By SHAZNI ONG / Pic By TMR
Fair value of telecommunication stocks on the local bourse, coupled with a challenging industry outlook, could push industry players to explore merger and acquisition (M&A) exercises this year.
Kenanga Research said shares of a few telecommunication companies (telcos) are already trading at fair value, which would be ideal in any M&A deals.
“While there is no solid corporate exercises discussion among the players thus far, we would not be surprised should the incumbents consider this route, judging from the current challenging industry
outlook,” the research house noted in an industry coverage.
“Our recent M&A study on the telecommunication sector suggested that the current prices of Maxis Bhd and DiGi.Com Bhd have already traded at fair value, while Axiata Group Bhd, Telekom Malaysia Bhd (TM) and OCK Group Bhd may have room for upside.”
Kenanga Research also retained a ‘Neutral’ call on the country’s telco sector due to uncertainties in policies, which could keep investors at bay in the first quarter of 2019 (1Q19).
Besides uncertainties in policy direction, the upcoming 700MHz spectrum reallocation will continue to pose a great challenge in 1Q19.
The firm said operational environment in the sector could, however, recover in 2Q19 and 3Q19, if the government can successfully implement the National Fiberisation and Connectivity Plan (NFCP).
The research firm is positive on the federal government’s RM1 billion allocation in Budget 2019 to further develop fibre-optic infrastructure and to ensure effective distribution of spectrum throughout Malaysia.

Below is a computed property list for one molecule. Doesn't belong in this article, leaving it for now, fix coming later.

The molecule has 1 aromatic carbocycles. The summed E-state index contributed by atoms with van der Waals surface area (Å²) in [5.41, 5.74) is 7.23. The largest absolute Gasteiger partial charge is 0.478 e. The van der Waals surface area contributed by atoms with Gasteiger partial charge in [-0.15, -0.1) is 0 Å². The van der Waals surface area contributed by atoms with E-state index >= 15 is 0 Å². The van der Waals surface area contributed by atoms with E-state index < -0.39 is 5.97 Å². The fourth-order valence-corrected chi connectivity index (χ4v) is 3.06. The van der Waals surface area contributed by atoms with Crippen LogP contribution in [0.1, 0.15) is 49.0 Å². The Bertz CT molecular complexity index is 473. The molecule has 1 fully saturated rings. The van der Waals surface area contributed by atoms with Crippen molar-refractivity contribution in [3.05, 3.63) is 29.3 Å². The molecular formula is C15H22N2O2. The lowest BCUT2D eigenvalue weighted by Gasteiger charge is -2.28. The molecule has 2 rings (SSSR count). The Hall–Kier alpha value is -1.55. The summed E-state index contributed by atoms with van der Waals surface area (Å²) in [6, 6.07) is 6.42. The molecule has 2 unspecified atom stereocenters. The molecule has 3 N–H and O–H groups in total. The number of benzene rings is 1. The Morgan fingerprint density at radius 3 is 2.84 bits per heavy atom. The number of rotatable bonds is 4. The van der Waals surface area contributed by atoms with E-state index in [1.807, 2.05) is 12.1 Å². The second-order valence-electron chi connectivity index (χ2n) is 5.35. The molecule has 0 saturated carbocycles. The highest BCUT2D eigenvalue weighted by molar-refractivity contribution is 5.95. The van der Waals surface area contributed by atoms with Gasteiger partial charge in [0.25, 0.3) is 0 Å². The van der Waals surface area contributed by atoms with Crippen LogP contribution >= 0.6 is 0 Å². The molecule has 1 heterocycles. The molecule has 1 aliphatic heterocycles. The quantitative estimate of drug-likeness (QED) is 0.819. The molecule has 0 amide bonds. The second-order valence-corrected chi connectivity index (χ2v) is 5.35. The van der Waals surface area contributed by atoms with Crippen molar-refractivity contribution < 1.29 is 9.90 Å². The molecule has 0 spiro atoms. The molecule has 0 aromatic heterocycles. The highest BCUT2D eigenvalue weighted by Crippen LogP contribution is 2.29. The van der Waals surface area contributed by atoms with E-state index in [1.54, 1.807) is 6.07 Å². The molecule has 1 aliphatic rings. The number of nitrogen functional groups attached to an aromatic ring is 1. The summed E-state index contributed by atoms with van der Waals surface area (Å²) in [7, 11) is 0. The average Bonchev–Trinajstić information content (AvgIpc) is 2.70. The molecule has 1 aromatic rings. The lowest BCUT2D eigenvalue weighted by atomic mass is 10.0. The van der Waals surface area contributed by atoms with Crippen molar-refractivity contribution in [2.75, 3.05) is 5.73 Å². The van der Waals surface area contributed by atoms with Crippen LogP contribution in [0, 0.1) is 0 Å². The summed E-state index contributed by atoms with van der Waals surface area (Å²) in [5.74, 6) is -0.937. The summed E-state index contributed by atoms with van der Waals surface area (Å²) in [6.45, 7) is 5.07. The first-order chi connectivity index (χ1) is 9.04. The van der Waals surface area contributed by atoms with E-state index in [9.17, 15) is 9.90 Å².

“While MCMC (the Malaysian Communications and Multimedia Commission) has yet to announce the detailed work plan under the NFCP, we understand that the authority has the intention to focus on 17 key ambitions categorised under four initiatives.”
Kenanga Research asserted that the government may have the intention to nationalise the telecommunication infrastructure nationwide, in order to speed up the country’s digitalisation process.
The decision could be made as the government could struggle to ensure buy-in from stakeholders to roll out infrastructure as public utility to ensure the success of NFCP, the research firm noted.
“Should the intention materialise, the sector’s incumbents (especially TM) could potentially unload a large part of their future capex (capital expenditure) requirement, especially in fiberising their network assets.
“Having said that, the source of funding, as well as the structure of the proposed scheme would be vital factors to determine the success of the nationalisation plan, if any,” it added.